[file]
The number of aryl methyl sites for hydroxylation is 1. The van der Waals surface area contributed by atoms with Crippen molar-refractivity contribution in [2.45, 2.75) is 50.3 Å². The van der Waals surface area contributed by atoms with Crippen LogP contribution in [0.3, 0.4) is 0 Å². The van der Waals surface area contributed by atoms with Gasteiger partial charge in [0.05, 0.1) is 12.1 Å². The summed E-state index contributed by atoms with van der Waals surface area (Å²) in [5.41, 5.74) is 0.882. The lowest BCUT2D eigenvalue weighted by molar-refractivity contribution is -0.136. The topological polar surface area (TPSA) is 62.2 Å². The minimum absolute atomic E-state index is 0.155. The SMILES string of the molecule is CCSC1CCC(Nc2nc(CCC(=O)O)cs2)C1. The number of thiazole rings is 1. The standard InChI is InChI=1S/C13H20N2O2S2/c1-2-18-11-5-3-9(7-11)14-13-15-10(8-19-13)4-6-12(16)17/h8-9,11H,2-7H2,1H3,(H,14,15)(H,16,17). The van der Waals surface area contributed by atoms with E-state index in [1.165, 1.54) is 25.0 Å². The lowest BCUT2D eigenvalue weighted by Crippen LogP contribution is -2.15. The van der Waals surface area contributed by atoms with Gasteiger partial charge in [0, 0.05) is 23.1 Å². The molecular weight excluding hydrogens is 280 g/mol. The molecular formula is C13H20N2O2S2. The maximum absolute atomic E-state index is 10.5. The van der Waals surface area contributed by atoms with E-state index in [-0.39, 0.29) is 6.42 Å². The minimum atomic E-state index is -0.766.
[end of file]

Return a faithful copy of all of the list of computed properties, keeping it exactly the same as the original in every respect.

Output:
The number of aryl methyl sites for hydroxylation is 1. The van der Waals surface area contributed by atoms with Crippen molar-refractivity contribution in [2.45, 2.75) is 50.3 Å². The van der Waals surface area contributed by atoms with Crippen LogP contribution in [0.3, 0.4) is 0 Å². The van der Waals surface area contributed by atoms with Gasteiger partial charge in [0.05, 0.1) is 12.1 Å². The summed E-state index contributed by atoms with van der Waals surface area (Å²) in [5.41, 5.74) is 0.882. The lowest BCUT2D eigenvalue weighted by molar-refractivity contribution is -0.136. The topological polar surface area (TPSA) is 62.2 Å². The minimum absolute atomic E-state index is 0.155. The SMILES string of the molecule is CCSC1CCC(Nc2nc(CCC(=O)O)cs2)C1. The number of thiazole rings is 1. The standard InChI is InChI=1S/C13H20N2O2S2/c1-2-18-11-5-3-9(7-11)14-13-15-10(8-19-13)4-6-12(16)17/h8-9,11H,2-7H2,1H3,(H,14,15)(H,16,17). The van der Waals surface area contributed by atoms with E-state index in [1.165, 1.54) is 25.0 Å². The lowest BCUT2D eigenvalue weighted by Crippen LogP contribution is -2.15. The van der Waals surface area contributed by atoms with Gasteiger partial charge in [0, 0.05) is 23.1 Å². The molecular weight excluding hydrogens is 280 g/mol. The molecular formula is C13H20N2O2S2. The maximum absolute atomic E-state index is 10.5. The van der Waals surface area contributed by atoms with E-state index in [-0.39, 0.29) is 6.42 Å². The minimum atomic E-state index is -0.766.